Thursday, December 23, 2010

Israel Can't Live With Christmas, Can't Live Without It

Although founded as a Jewish state, Israel has an Arab Christian minority.

Not surprising, considering the present borders of Israel encompass places Jesus is said to have lived, such as Nazareth. This has been a cash cow for the Israeli tourism industry, who hosts tourists all year round, especially during Christmastime.
Israel is preparing for the arrival of 90,000 tourists this Christmas by promoting access to holy sites and ensuring safety for all.
Nearly 2.4 million Christian tourists are expected to visit Israel by the year's end, according to the ministry of tourism. One-third of the Christian tourists are pilgrims visiting holy sites in the West Bank and Jerusalem.
Nazareth, the Church of the Holy Sepulcher, the Via Dolorosa and the Mount of Olives are located in Israel. Bethlehem is in the West Bank.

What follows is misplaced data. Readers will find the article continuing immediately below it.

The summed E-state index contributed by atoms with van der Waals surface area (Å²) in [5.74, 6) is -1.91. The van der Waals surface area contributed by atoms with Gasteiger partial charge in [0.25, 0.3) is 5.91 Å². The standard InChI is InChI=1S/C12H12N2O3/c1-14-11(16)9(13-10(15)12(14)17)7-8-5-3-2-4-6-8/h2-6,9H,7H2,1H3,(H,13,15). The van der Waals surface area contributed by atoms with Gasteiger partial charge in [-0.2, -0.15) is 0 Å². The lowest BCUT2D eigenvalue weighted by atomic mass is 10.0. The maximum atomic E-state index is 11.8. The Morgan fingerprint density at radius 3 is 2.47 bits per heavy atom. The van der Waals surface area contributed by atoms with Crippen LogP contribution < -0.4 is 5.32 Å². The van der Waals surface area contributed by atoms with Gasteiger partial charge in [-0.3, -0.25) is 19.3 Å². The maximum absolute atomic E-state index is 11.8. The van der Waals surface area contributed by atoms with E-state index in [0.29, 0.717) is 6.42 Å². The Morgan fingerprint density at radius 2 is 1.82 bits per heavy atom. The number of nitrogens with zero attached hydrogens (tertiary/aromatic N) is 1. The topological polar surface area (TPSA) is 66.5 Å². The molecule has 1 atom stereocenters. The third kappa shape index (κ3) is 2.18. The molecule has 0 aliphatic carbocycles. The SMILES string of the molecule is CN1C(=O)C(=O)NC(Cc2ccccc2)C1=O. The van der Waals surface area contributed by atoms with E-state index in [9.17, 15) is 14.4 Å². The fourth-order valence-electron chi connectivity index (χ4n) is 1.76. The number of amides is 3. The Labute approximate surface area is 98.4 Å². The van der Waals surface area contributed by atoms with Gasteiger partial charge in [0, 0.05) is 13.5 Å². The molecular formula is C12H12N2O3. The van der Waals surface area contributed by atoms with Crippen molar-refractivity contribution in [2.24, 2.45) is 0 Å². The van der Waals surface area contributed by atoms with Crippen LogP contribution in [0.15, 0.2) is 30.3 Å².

On one hand, Israeli tolerance for Christianity can be seen by Israeli Prime Minister Benjamin Netanyahu's Christmas greetings yesterday to Israeli and global Christians alike.

On the other hand, the holiday cheer didn't extend to a Nazareth suburb this year.
"The request of the Arabs to put Christmas trees in the squares in the Arab quarter of Nazareth Illit is provocative," Mayor Shimon Gapso told AFP. 
"Nazareth Illit is a Jewish city and it will not happen -- not this year and not next year, so long as I am a mayor," he said of the northern Israeli town.
"Nazareth is right next door and they can do what they want there," he said.
His decision angered the town's Arab and Christian minority, who accused him of racism.
And the holy culture wars rage on. Happy Festivus.

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